a few times by a fight between the rafts
man and some local bully objectionable
10 the house Mustachemade him
self solid with hoarding boss Spring
sprung One day the German took out
from behind the bar a greasy blotter and
called Mustache up to the bar to help
audit the account
Let me zee51 he said gyouhaf been
here von doo tree vpurmonts und a
r a
halluf clot makes owlt eignaeen nine
deen veeksf aindit Now den de poard
makes owit feeftyseven tollars und doo
tollars per week for exdras dot makes
owit in all ninedyfive tollar Now ven
you bay me
Oh Ill pay just as I said I would
said Mustache You remember how
that was
I think I do
Yes I said Id pay when the rafts
come up from down the river
Yaw der raffs ish going by now
effery tay
Those rafts are going down stream
Im waiting same as you are fer the
rafts to come up the river See
There must have been a compromise
on this bill at any rate the German
used to tell the story quite gleefully up
to the day of his death in lS83St Paul
Pioneer Press
Hero Worship
I A Parisian gentleman somewhat blase
with the delights and fatigues of the gay
capital took train for Geneva where he
went to look at apartments in the Rue de
Paris says an exchange The landlady
enumerated in lavish terms the ad41l
tages of her establishment saying among
other things
This room was once occupied by Jean
Jacques Rousseau
You dont say so
It is perfectly true The place is left
just as it stood in the Eighteenth cen
What a joke
This is the table on which the great
man wrote the Village Soothsayer
Oh oh
That is the cupboard in which he
kept his linen
There is the armchair in which he
used to sit the clock which told him the
time Lastly monsieur yonder is his
Oh but I do hope they have changed I
the sheets
lie Wanted an Even Wager
Loud Voiced Party I will bet any man
in the party 10 that I can put two bill
iard balls in my mouth at one time
Solemn Visaged Party regarding him
critically No I cant go you But if i
you will make a wager where the chances
are about even I will bet you 10 that
you cant put the billiard table in your
mouthNew York World
Followed the Iarsons Advice
The parson was greatly astonished at
the growth of kissing among the younger
members of his flock especially after he
had preached a strong sermon to them
on tho matter This is what he advised
Every young man and young woman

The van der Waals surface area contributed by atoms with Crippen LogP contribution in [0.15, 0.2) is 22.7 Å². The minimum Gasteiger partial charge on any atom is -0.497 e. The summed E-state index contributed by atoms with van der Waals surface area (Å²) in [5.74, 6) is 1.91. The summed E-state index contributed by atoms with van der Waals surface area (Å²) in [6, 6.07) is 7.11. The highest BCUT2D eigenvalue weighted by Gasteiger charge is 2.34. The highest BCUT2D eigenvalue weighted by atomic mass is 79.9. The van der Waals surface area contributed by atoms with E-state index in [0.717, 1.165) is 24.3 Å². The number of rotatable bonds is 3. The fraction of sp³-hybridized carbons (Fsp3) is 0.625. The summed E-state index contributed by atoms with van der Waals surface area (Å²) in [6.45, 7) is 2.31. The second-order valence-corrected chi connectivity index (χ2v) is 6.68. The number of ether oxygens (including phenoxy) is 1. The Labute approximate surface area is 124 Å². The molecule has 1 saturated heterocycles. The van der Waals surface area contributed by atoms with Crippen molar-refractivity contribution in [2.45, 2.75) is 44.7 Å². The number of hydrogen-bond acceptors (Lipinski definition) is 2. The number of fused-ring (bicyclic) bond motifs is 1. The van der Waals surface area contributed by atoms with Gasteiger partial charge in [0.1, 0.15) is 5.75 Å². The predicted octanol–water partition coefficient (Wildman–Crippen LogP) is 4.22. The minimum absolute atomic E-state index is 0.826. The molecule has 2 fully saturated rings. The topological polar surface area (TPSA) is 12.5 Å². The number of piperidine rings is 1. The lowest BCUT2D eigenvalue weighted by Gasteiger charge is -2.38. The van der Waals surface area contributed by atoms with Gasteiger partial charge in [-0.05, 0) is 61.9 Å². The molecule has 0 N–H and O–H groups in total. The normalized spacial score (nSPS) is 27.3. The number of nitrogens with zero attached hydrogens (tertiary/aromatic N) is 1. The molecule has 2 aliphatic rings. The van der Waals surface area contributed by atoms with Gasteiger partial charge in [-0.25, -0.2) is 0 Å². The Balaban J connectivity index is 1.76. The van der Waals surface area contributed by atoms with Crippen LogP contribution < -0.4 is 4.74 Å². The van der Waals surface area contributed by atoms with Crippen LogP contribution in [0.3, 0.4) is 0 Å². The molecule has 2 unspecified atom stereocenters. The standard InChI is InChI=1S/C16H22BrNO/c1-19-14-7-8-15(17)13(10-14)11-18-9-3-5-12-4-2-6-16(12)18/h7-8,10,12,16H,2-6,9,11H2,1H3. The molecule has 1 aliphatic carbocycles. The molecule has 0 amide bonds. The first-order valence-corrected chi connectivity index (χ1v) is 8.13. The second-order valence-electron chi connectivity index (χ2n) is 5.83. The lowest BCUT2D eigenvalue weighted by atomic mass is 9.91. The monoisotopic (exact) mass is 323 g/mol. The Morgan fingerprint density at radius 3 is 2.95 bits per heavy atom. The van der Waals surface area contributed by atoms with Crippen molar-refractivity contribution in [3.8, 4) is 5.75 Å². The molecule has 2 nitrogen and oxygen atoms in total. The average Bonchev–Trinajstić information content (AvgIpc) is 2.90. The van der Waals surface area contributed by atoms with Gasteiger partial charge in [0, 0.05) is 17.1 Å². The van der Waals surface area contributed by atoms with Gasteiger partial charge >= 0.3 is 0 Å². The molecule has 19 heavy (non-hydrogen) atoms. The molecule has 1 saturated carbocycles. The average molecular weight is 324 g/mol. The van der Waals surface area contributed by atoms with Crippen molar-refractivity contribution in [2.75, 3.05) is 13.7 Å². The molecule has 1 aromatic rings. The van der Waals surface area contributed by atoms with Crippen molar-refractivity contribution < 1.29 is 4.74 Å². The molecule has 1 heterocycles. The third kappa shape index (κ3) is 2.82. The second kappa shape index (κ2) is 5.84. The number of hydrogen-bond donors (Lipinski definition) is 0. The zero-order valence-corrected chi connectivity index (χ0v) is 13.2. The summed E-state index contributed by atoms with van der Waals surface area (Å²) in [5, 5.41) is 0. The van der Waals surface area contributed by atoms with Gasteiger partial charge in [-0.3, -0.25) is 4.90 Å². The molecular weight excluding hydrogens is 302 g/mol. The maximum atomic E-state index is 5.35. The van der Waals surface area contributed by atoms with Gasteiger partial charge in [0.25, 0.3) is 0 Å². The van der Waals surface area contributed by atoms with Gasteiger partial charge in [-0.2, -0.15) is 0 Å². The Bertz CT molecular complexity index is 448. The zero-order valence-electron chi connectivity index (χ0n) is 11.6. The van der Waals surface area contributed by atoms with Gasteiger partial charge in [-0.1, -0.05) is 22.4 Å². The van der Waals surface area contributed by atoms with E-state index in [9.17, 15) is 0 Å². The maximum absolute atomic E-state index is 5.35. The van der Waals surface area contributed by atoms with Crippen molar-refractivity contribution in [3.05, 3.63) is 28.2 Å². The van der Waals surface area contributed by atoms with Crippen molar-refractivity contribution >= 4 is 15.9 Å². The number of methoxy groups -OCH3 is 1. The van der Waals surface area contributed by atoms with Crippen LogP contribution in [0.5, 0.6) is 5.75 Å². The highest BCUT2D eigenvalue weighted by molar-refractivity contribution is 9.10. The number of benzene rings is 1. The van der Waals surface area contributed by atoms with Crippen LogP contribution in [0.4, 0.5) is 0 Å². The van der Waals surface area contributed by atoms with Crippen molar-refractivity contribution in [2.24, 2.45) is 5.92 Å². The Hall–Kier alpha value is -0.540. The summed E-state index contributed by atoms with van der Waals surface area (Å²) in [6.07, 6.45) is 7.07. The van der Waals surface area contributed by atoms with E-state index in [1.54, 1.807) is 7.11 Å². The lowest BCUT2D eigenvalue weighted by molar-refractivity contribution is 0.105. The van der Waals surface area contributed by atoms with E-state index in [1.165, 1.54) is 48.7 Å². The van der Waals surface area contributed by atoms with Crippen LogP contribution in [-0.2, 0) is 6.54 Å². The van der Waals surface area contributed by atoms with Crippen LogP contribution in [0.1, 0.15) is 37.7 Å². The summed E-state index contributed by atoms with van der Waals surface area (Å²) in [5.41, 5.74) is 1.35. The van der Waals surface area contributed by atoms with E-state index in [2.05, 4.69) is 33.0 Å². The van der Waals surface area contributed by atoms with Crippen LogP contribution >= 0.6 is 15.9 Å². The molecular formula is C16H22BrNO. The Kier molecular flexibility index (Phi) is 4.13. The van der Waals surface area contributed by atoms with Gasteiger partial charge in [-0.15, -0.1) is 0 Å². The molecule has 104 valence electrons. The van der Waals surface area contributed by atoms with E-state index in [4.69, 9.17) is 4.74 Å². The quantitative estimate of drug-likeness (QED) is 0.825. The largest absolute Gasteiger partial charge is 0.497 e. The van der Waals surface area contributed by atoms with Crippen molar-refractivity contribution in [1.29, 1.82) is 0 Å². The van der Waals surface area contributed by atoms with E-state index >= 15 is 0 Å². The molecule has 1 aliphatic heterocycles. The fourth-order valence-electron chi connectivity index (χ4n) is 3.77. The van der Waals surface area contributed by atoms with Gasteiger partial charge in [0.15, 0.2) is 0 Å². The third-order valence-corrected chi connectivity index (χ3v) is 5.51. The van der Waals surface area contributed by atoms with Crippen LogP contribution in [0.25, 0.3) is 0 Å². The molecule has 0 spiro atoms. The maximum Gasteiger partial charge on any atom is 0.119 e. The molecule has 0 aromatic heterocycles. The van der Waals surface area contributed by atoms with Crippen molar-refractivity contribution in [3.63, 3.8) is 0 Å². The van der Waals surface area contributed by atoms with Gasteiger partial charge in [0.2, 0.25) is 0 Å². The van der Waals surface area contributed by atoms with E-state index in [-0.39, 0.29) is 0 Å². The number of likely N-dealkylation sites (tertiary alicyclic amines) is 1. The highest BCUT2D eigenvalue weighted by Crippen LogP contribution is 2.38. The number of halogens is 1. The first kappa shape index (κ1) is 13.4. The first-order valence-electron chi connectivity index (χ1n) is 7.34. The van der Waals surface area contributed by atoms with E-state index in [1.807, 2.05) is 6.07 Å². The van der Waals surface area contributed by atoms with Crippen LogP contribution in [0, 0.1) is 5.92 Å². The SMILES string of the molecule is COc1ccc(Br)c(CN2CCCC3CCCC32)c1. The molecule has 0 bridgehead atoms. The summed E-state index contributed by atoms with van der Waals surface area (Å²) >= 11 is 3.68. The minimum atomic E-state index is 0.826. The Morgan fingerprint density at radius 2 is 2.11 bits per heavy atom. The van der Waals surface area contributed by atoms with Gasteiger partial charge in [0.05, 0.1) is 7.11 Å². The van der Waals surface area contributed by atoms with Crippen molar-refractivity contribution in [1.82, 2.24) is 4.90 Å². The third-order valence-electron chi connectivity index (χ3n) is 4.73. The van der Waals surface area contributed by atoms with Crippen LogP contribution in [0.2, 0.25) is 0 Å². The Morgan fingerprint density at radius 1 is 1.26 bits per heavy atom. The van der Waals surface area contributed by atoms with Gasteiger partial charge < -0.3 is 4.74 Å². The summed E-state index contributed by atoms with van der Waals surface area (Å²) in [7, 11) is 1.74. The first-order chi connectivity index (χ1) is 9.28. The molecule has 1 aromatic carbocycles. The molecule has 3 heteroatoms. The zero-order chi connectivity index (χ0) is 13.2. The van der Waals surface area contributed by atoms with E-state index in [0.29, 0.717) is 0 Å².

should set their faces against kissing
Boston Herald
Afraid of His Cheek
Horse OwnerSay keep your face
away from that horses hoof He may
kick you
Book AgentOh rats He wont hurt
Horse OwnerI know that but I dont
want the animal crippled Lawrence
Not a Success as a Reporter
A young reporter has secured his dis
charge because when three articles were
required of him he turned in ALAn and
TheWashington Post
An Extemporized Hat Hack
n4 til
1 l Jfj1 I S
Finlan Its wan that Mary Ann bong lit
Murphy An a good wan it is Jerry
Th man that shtuffed it knowed his
business Judge
Mamma called little Mamie from the
top of the stairs
What is it
Imgoing to bed tonight without say
ing my prayers
That would be very naughty
Ive said my prayers every night this
That makes no difference
But dont you think we ought to give
the Lord night off Washington Post
0 Effusiveness Explained
KJ a J
Phelimthe tramp May all th bless
ins av hi ven rist on yure head an may
th saints be afther takin care av you
son for th fine good natied purty gin
tleman and so forth
iJ1 i
Mr Ensfodm T struck the most grate
ful old duffer down on the corner you
ever saw I gave him a penny and he
thanked me till I was clear out of hear
Mrs Enstrom Did you leave my hah
eagle to be marked for the bangle
Mr Enstrom Great snakes I believe
I gave it to the tramp Puck
T o c
I 4 M I
The Various Beliaious Ssrvicesthe
to be Held Today
The Diamond CharacterThe Inability to Pray
The Brahmiiis and Christ The
lepers at Mololial
Religious services will be held at the
various churches today as follows
SAINTS Salt Lake Stake of Zion Angus M
Cannon president Joseph E Taylor and
Charles W Penrose counselors Meeting this
afternoon at 2 oeloclc
at 730 a m Sunday school at 945 Morning
service with sermon at 11 a m Bible class at
630 p m Evening prayer and sermon at 730
pm Ash Wednesday services at 11 am and
730 pm
Third South stveetnear Main JBrninardThrall
pastor Services with preaching at 11 am and
at 730 pm Sunday school at 1215 pm Society
of Christian Endeavor at 630 pm Seats free
and everybody welcomed
ST PAULS CHAPEL Morning prayer and
sermon at 11 am Sunday school at KiJd pm
Eyeningprayer and sermon at 730 paa Bishop
Leonard will preach in the evening
Injj in the Temple of Honor lodge room over
Deseret National bank Main street at oclock
Enbuirers invited Adinision free
The German Methodists have seven
churches in New Yok eleven in Chicago
five in Cincinnati five in Milwaukee tour
in Buffalo four in St Louis four in Brook
lyn throe in Philadelphia The Deacon
One of the missionaries of the China In
land Mission a Scotch gentleman worth
1000000 is living in China on twentyfive
cents a week using all his fortune in the
A mission school is to be established by
Rev E W Kelly of Mandalay on the very
spot where Dr Adoniram Judson the first
missionary from America suffered the
cruel imprisonment at Oungpenia
e The Moravians number 93227 and yet
we are told that they have sent out during
the century 25000 missionaries and 300
000 yearly They have nine mission ships
The Illustrated Christian Weekly
Twelve hundred converts have been bap
tized in the Baptist mission in Russia in
the past two years The mission is princi
pally among the German colonists in South
Russia There is also a successful mission
in Roumania and Bulgaria
The public opinion that strengthens the
right and keeps down the wrong must be
watchful as well as fearless and honest It
must strike quickly as well as hard It